This is not a comprehensive list of possible side effects, and other effects may also be present. Contact your doctor for advice regarding medical adverse effects. You can report any adverse reactions directly to the US Department of Health and Human Services at 1-800-822-7967.
It is not recommended to get a booster shot in the event of an allergic reaction that was life-threatening after your first vaccination.
Before you take this drug
It is recommended not to get this vaccine if you have ever experienced an extreme allergic reaction after receiving a pneumococcal diphtheria toxoid vaccine.
Inform the vaccine provider whether the child is:
- A blood clotting or bleeding disorder, such as hemophilia or bruising, that is easy to heal or
- An insufficient immune system (caused through illness or the use of certain medications).
If your child will be receiving this vaccine, inform your doctor if your infant was born premature.
It is still possible to receive an injection if you suffer from an unintentional illness. If you have a more serious illness, like a fever or other type of illness, wait until you recover before you can receive this vaccine. Let the doctor know whether you are nursing or pregnant.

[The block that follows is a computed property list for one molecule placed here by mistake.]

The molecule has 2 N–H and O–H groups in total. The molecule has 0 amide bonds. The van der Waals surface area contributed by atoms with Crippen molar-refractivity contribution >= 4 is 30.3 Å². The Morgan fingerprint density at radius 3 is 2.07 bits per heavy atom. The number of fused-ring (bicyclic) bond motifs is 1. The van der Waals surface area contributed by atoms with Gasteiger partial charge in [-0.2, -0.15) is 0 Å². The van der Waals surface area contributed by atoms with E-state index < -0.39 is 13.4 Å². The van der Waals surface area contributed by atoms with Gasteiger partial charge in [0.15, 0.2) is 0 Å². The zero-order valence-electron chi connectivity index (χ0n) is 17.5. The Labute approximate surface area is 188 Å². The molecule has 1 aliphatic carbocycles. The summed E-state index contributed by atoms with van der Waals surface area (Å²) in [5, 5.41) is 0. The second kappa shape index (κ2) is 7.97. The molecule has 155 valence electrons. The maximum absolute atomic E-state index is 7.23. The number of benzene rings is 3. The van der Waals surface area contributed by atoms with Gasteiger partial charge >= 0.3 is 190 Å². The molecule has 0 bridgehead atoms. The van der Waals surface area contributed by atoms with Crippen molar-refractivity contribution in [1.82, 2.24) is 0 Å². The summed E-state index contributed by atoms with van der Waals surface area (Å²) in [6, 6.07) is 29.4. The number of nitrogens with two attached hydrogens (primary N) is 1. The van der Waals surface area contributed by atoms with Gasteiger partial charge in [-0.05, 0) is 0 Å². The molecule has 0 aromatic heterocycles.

How to take Pneumococcal 13-valent conjugate vaccination?
This vaccine is administered injectable (shot) into the muscle.
For toddlers and infants, the pneumococcal 13-valent vaccine is administered as a series of shots. First, the shot is generally given between 6 weeks and 2 months of age. It is offered at the ages of 4 months, 6 months, and 12 to 15 months of age.
In the event that your kid is between 7 months old and 5 years old, he may still get this vaccine according to this schedule.
- Age: 7–11 months At least two shots 4 weeks apart Then an additional shot once the child is 1 year old (at least 2 months after the first shot).
- Age between 12 and 23 months At least two shots at least two months after each other.
- Age from 24 months to 5 years old (before six years old) A single shot.
The timing of the vaccination is crucial to ensuring its effectiveness. The schedule for your child's individual booster might differ from the guidelines below. Follow your doctor's advice or the schedule suggested by the regional health center.
For children and adults over 5 years old, the vaccine is typically given in one shot.